New developments in the global REACH landscape: Asia-Pacific and beyond
By Aaron Stone
The responsible production, handling and use of chemical products is of paramount importance due to inherent risks chemicals pose to an individual’s health and the environment. REACH chemical control regulation refers to the registration, evaluation, authorisation and restriction of chemicals and places greater responsibility on the industry to manage risks and demonstrate the safety of products throughout the supply chain.
The implementation of REACH, or equivalent legislation, imposes specific obligations on chemical manufacturers, exporters and importers. Obligations typically cover manufacture or import of substances and preparations, importation of articles that contain and emit chemicals considered “substances of very high concern” (for example construction materials), as well as the process of mixing substances for end use. The use of formulated products professionally by a downstream user also requires registration. Base oils and blended lubricants are substances and preparations respectively and therefore impacted by REACH regulations.
The commitments under global REACH include a myriad of registration processes, guidelines, deadlines and can add significant complexity to your companies supply chain depending on the market you’re entering. For the most part, REACH obligations have been phased in over a prolonged period as environmental agencies attempt to close the data vagaries of existing chemicals and new substances and develop a single regulatory system.
James Eggenschwilder, director of global trade at The Redstone Group, based in Dublin, Ohio, U.S.A., recently provided a snapshot of key developments in the global REACH landscape during the Annual Meeting of the Independent Lubricant Manufacturers Association (ILMA) held in Scottsdale, Ariz., U.S.A. last October. Below we outline some of those key developments for you to consider when forging new markets for manufacture or importation.
Overview of key markets
The Frank R. Lautenberg Chemical Safety for the 21st Century Act was signed into law on June 22, 2016 by then U.S. President Barrack Obama, with bipartisan support from the U.S. House of Representatives and the U.S. Senate. This Act amended the existing Toxic Substances Control Act (TSCA). Key changes included a mandatory requirement for the U.S. Environmental Protection Agency (EPA) to evaluate existing chemicals with clear and enforceable deadlines; a new risk-based safety standard; and increased public transparency for chemical information.
The inventory reset does not impact status as an existing chemical and alternative nomenclature rules remain the same. Anyone intending to manufacture (including import) a new chemical substance must submit a pre-manufacture notice (PMN) to the EPA for review 90 days prior to manufacture. The U.S. offers full exemptions from EPA application for qualifying polymers, research and development, and export only. A desire for increased public transparency also means greater substantiation is required to maintain confidentiality of information.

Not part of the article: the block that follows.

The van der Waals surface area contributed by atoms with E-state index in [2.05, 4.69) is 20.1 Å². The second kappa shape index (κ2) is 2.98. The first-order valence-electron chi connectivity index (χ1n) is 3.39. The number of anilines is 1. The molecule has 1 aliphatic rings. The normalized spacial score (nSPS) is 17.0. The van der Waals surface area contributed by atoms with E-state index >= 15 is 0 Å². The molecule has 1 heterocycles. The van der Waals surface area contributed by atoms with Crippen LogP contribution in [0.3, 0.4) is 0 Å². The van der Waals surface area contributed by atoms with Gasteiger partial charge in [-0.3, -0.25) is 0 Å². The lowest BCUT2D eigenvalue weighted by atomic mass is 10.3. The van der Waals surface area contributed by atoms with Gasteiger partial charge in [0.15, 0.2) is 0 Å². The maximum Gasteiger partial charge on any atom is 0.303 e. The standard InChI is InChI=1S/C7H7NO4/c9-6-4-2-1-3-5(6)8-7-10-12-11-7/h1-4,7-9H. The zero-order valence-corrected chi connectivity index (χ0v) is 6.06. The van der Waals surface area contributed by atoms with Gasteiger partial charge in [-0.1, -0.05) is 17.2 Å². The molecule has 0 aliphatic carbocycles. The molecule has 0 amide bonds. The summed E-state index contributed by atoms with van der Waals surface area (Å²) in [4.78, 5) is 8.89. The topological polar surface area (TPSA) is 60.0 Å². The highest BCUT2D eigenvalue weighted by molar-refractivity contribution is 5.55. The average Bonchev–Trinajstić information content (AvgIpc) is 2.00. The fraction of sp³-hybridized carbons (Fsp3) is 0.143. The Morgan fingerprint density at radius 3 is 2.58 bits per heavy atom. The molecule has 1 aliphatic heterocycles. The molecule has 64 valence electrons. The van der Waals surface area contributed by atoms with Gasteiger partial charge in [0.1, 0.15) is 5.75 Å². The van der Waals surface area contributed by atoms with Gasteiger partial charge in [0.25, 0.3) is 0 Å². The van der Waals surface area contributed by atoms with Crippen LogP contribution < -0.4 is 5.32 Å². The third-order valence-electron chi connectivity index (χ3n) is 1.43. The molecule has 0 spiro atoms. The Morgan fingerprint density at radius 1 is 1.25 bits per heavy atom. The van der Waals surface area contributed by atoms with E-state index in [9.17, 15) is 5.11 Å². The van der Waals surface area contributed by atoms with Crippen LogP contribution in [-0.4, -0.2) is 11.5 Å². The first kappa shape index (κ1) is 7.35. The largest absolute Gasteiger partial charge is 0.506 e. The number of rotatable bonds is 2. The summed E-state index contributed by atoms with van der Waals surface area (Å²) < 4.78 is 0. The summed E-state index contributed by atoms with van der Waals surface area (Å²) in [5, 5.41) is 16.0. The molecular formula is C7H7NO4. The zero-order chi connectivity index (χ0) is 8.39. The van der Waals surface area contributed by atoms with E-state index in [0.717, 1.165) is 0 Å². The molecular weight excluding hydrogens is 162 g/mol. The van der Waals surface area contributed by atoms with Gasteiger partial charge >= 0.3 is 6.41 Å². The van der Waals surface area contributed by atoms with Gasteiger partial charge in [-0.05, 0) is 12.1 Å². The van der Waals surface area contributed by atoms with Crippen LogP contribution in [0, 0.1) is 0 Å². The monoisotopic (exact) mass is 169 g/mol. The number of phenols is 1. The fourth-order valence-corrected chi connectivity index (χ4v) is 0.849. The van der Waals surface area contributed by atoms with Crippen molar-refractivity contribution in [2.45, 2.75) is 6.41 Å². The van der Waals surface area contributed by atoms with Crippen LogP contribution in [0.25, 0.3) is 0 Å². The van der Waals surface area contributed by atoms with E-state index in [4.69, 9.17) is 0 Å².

The Act provides the EPA multiple options for Section 5 Notice Applications including approval, restricted use under a 5(e) order, or a 5(f) order to address unreasonable risks.
K-REACH in South Korea is a complex registration-based system, not an inventory creation system. As such, new registrations do not get added to the Korean Existing Chemical Inventory (KECI).
Unlike Europe, where companies have freedom to test the market with up to one tonne, KREACH has no minimum threshold for new chemical substances and requires Korean manufacturers, importers and sellers to submit an annual report detailing volumes. Existing chemical substances over one tonne also require prior volume reporting to remain compliant.
Korean regulations stipulate a registration to cover every importer. Additionally, downstream importers of non-Korean customers of a foreign manufacturer must register a substance themselves or be named in the manufacturer’s dossier for its direct importers. According to Eggenschwilder, this can add significant commercial strain to a manufacturer/importer relationship, forcing downstream customers to share commercially sensitive information on their Korean customers — even pitting them as a direct competitor when selling products with limited formulation.
All chemical substances in Taiwan are included in the Chemical Substance Nomination & Notification (CSNN) database maintained by the National Chemical Substance Registry (NCSR).
Taiwan aims to establish a record of chemical volumes entering the country from specific importers to develop a robust hazard profile. As such, they have implemented an alternative approach to Korea requiring corporations shipping existing substances in quantities above 100 kg per year per importer to file a phase 1 registration. This closely mimics the pre-registration required throughout Europe. Every first shipment is subject to this process. Registration must be completed 90 days prior to production or import. Thankfully, this is a one time deal. Once completed you do not need to repeat the process, unless you’re establishing new importers.
Once the desired hazard profile is established, Taiwan can identify the substances requiring full re-registration via a more complex three-step approach.
A variety of paths exist for new substances, some of which include inventory submission. These include Standard, Simplified and Small Volume paths – the complexity of which, and timeframe, vary contingent on the situation.